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    In Louisiana, Gov. Edwards Staves Off Certain Conservative Policies for Now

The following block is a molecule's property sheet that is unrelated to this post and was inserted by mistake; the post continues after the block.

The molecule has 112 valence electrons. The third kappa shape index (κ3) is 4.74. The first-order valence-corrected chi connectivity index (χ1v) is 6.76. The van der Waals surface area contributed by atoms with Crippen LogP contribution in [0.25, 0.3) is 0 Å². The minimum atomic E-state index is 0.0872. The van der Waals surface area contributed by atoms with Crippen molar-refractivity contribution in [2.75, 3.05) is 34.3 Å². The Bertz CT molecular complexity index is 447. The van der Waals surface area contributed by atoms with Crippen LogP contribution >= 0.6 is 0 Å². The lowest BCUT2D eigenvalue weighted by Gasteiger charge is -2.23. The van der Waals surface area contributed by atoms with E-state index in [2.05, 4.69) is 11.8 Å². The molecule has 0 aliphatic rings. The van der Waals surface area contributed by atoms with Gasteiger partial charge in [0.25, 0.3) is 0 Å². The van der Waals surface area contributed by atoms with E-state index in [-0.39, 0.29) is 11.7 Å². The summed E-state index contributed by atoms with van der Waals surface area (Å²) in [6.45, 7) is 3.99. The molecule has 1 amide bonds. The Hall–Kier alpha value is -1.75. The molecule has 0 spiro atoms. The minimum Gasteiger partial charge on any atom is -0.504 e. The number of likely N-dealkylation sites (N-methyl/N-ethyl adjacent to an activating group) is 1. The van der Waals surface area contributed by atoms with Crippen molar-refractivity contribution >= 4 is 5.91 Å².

John Bel Edwards, the only Democratic governor in the Deep South, has successfully vetoed bills that have glided into law elsewhere in the region. Soon, he’ll leave office.The Republican supermajority in the Louisiana State Legislature pushed through a bill this year banning gender-transition care for minors, along with other legislation banning Covid vaccine requirements in schools and any classroom discussion of gender identity and sexual orientation.It was the kind of aggressive social policy agenda that has gained traction in conservative states across the country. But unlike in most such states, where Republican bills glide into law, lawmakers in Louisiana had to return to the Capitol last week, more than a month after the session ended, to try to claw the legislation back from the brink of failure.The reason: John Bel Edwards, the lone Democratic governor in the Deep South. He has used vetoes with some success as a bulwark against conservative legislation in a state where Republicans have had a lock on the legislature for more than a decade.In Louisiana, governors have a history of successfully wielding vetoes; most years, lawmakers have not even bothered trying to override them.But this year, legislators decided to test that power, reconvening to consider overriding more than two dozen vetoes at a moment when Republicans have tightened their control of the legislature and when Mr. Edwards, who is finishing his second term, is on his way out.“You voted for this before,” State Representative Raymond J. Crews, a Republican, told his colleagues on Tuesday as he asked them to support overriding the veto of his bill, which would require schools to refer to transgender students by the names and genders on their birth certificates. “I hope you’ll do that again.”Louisiana Gov. John Bel Edwards has successfully used vetoes as a bulwark against certain conservative legislation in a state where Republicans have had a lock on the legislature for more than a decade.Jodi Hilton for The New York TimesMr. Crews did not get enough votes. In fact, by the time lawmakers adjourned late Tuesday, all but one of Mr. Edwards’s vetoes still stood. The single exception was the ban on transition care for minors, a bill that the Republicans had channeled most of their energy and resources into resuscitating.The outcome of the session, which lawmakers raced through on Tuesday, was one last demonstration of how Mr. Edwards, a two-term governor leaving office next year, has succeeded at checking the influence of Republican lawmakers — to an extent.“It’s kind of hard to be too disappointed — we actually did override the veto on a very important bill,” said State Representative Alan Seabaugh, a Republican who led a faction of some of the most conservative lawmakers.Still, he acknowledged, Mr. Edwards posed a formidable obstacle. “It really shows what an influence a liberal Democrat governor has over Republican legislators,” Mr. Seabaugh said.Although many in the governor’s own party would dispute the portrayal of Mr. Edwards — an anti-abortion, pro-gun rights moderate — as a liberal, there was still widespread agreement that his departure in January could bring about a significant shift in the state’s political dynamic.Many recognize a strong possibility of a Republican succeeding Mr. Edwards, setting the stage for Louisiana to veer even more to the right, after several decades of the governorship flipping back and forth between the two parties.The Louisiana State Capitol in Baton Rouge.Emily Kask for The New York TimesThe state has an all-party “jungle primary” in October. Polls show Jeff Landry, the state’s deeply conservative attorney general, as the front-runner, along with Shawn Wilson, a Democrat and former secretary of transportation and development.In a state where former President Donald J. Trump won by 20-point margins in 2016 and 2020, Mr. Edwards’s political survival has hinged on the appeal of his biography — he is a West Point graduate and a sheriff’s son — and on his blend of social conservatism and progressive achievements, including expanding Medicaid, that fits Louisiana’s unique political landscape.He has angered many in his own party with his vehement opposition to abortion rights and his restraint in criticizing Mr. Trump, who as president went to great lengths to campaign against Mr. Edwards’s re-election.Still, even Democrats who are critical of Mr. Edwards have seen him as a vital barrier against conservative policies that have easily advanced in neighboring states.“I do think that there’s always room for being a more vocal ally and a more staunch ally to our community,” Quest Riggs, who helped found the Real Name Campaign, an L.G.B.T.Q. advocacy group in New Orleans, said of the governor. “But on the other hand, his vetoes have been a political tool that has been necessary to offset the mobilization by the evangelical right in Louisiana.”Last year, lawmakers succeeded in overriding a governor’s veto for the first time in three decades, reinstating a Congressional map that Mr. Edwards had objected to because it included only one district with a majority of Black voters despite the fact that one-third of the state’s population is Black. Last month, the U.S. Supreme Court cleared the way for a legal challenge to the map to move forward.Many recognize a strong possibility of a Republican succeeding Mr. Edwards. Louisiana has an all-party “jungle primary” in October, and polls show Jeff Landry, the state’s deeply conservative attorney general, as the front-runner.Cooper Neill for The New York TimesAlso last year, Mr. Edwards allowed a bill that excluded female transgender students from school sports to become law without his signature, predicting a veto would be overridden.Mr. Edwards said last week that he had issued 319 vetoes in his eight years as governor, and that 317 of them had been sustained. “Usually, we have been able to find common ground to move Louisiana forward,” he said.On Tuesday, lawmakers blitzed through the vetoed bills, including measures that denied parole for dangerous offenders and prevented “foreign adversaries” from owning agriculture land.Overriding a veto requires a two-thirds majority vote in both houses, and the Republicans have a supermajority by just a thin margin. Two Republican state representatives were absent on Tuesday, and a few in the House and Senate crossed party lines to oppose some overrides, infuriating their more conservative colleagues.When the ban on gender-transition care came up, lawmakers described conflicting perceptions of what it means to protect children. Supporters of the bill said it would safeguard young people from treatments they claim are dangerous and untested, even though there is broad agreement among major medical associations in the United States that such care can be beneficial for many patients.Critics of the ban argue that it would imperil a small, vulnerable population of young people by denying them medically necessary care. Most of the 20 other states that have passed similar legislation are facing lawsuits, and judges have already temporarily blocked a few of the bans.In the House, the vote to override the veto passed 76 to 23, with seven Democrats joining the Republicans. In the Senate, it passed 28 to 11. Republicans seized the sole successful override as a victory.“We sent a clear signal,” Mr. Landry, the attorney general and candidate for governor, said in a video posted online, “that woke liberal agendas that are destructive to children will not be tolerated in Louisiana.”Lawmakers and observers contemplated how the political climate would be different during next year’s legislative session, particularly if Republicans were to maintain their supermajority and win the governor’s race.“What happens when they don’t have to hold back anymore?” said Robert E. Hogan, a political science professor at Louisiana State University, referring to Republican lawmakers if Democrats lose the governor’s race. “You’ll have a governor that’s powerful and on your side.”That prospect has inspired trepidation among some, especially within the L.G.B.T.Q. community, but has amplified ambitions among conservatives.Mr. Seabaugh, who is leaving the House because of term limits but is running for a Senate seat, envisions passing some of the same bills next year without the threat of a veto and rolling back Mr. Edwards’s agenda. “I don’t think we can do it all in one year,” Mr. Seabaugh said, “but I’m sure going to try.” More